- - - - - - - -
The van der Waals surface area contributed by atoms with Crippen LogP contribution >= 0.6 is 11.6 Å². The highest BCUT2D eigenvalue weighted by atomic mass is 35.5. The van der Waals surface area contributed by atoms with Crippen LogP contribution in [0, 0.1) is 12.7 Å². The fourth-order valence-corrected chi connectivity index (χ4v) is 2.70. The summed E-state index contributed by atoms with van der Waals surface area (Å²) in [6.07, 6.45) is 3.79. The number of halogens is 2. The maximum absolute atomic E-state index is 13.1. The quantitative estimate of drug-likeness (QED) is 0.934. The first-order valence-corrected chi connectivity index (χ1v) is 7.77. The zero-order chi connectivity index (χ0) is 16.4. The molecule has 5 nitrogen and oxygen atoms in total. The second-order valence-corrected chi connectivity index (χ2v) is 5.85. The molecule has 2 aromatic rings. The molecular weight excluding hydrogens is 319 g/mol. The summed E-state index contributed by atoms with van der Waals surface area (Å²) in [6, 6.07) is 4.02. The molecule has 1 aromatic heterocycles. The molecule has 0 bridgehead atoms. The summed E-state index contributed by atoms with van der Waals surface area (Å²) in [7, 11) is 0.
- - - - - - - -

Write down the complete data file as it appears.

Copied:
The van der Waals surface area contributed by atoms with Crippen LogP contribution >= 0.6 is 11.6 Å². The highest BCUT2D eigenvalue weighted by atomic mass is 35.5. The van der Waals surface area contributed by atoms with Crippen LogP contribution in [0, 0.1) is 12.7 Å². The fourth-order valence-corrected chi connectivity index (χ4v) is 2.70. The summed E-state index contributed by atoms with van der Waals surface area (Å²) in [6.07, 6.45) is 3.79. The number of halogens is 2. The maximum absolute atomic E-state index is 13.1. The quantitative estimate of drug-likeness (QED) is 0.934. The first-order valence-corrected chi connectivity index (χ1v) is 7.77. The zero-order chi connectivity index (χ0) is 16.4. The molecule has 5 nitrogen and oxygen atoms in total. The second-order valence-corrected chi connectivity index (χ2v) is 5.85. The molecule has 2 aromatic rings. The molecular weight excluding hydrogens is 319 g/mol. The summed E-state index contributed by atoms with van der Waals surface area (Å²) in [6, 6.07) is 4.02. The molecule has 1 aromatic heterocycles. The molecule has 0 bridgehead atoms. The summed E-state index contributed by atoms with van der Waals surface area (Å²) in [7, 11) is 0.